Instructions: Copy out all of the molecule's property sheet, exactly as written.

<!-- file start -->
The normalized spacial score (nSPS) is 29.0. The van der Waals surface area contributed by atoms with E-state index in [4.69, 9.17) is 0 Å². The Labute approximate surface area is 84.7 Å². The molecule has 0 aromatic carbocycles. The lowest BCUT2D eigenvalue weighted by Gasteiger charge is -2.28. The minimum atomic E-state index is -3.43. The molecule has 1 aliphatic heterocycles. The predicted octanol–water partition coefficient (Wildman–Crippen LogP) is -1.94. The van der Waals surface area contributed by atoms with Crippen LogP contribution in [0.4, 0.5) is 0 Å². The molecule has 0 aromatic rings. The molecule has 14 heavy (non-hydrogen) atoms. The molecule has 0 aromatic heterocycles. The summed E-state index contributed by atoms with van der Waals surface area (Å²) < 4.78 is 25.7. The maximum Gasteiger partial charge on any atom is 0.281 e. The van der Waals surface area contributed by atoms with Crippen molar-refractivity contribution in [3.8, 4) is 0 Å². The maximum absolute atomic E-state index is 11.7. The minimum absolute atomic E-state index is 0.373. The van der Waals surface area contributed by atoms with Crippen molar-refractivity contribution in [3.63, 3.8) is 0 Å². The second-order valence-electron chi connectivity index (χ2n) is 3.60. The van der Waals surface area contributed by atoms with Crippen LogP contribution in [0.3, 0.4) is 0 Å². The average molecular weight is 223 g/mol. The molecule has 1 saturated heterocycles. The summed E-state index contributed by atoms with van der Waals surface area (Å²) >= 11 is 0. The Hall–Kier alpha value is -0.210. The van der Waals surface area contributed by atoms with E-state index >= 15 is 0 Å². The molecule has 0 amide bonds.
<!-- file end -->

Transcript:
The normalized spacial score (nSPS) is 29.0. The van der Waals surface area contributed by atoms with E-state index in [4.69, 9.17) is 0 Å². The Labute approximate surface area is 84.7 Å². The molecule has 0 aromatic carbocycles. The lowest BCUT2D eigenvalue weighted by Gasteiger charge is -2.28. The minimum atomic E-state index is -3.43. The molecule has 1 aliphatic heterocycles. The predicted octanol–water partition coefficient (Wildman–Crippen LogP) is -1.94. The van der Waals surface area contributed by atoms with Crippen LogP contribution in [0.4, 0.5) is 0 Å². The molecule has 0 aromatic rings. The molecule has 14 heavy (non-hydrogen) atoms. The molecule has 0 aromatic heterocycles. The summed E-state index contributed by atoms with van der Waals surface area (Å²) < 4.78 is 25.7. The maximum Gasteiger partial charge on any atom is 0.281 e. The van der Waals surface area contributed by atoms with Crippen molar-refractivity contribution in [3.8, 4) is 0 Å². The maximum absolute atomic E-state index is 11.7. The minimum absolute atomic E-state index is 0.373. The van der Waals surface area contributed by atoms with Crippen molar-refractivity contribution in [3.63, 3.8) is 0 Å². The second-order valence-electron chi connectivity index (χ2n) is 3.60. The van der Waals surface area contributed by atoms with Crippen LogP contribution in [0.3, 0.4) is 0 Å². The average molecular weight is 223 g/mol. The molecule has 1 saturated heterocycles. The summed E-state index contributed by atoms with van der Waals surface area (Å²) >= 11 is 0. The Hall–Kier alpha value is -0.210. The van der Waals surface area contributed by atoms with E-state index >= 15 is 0 Å². The molecule has 0 amide bonds.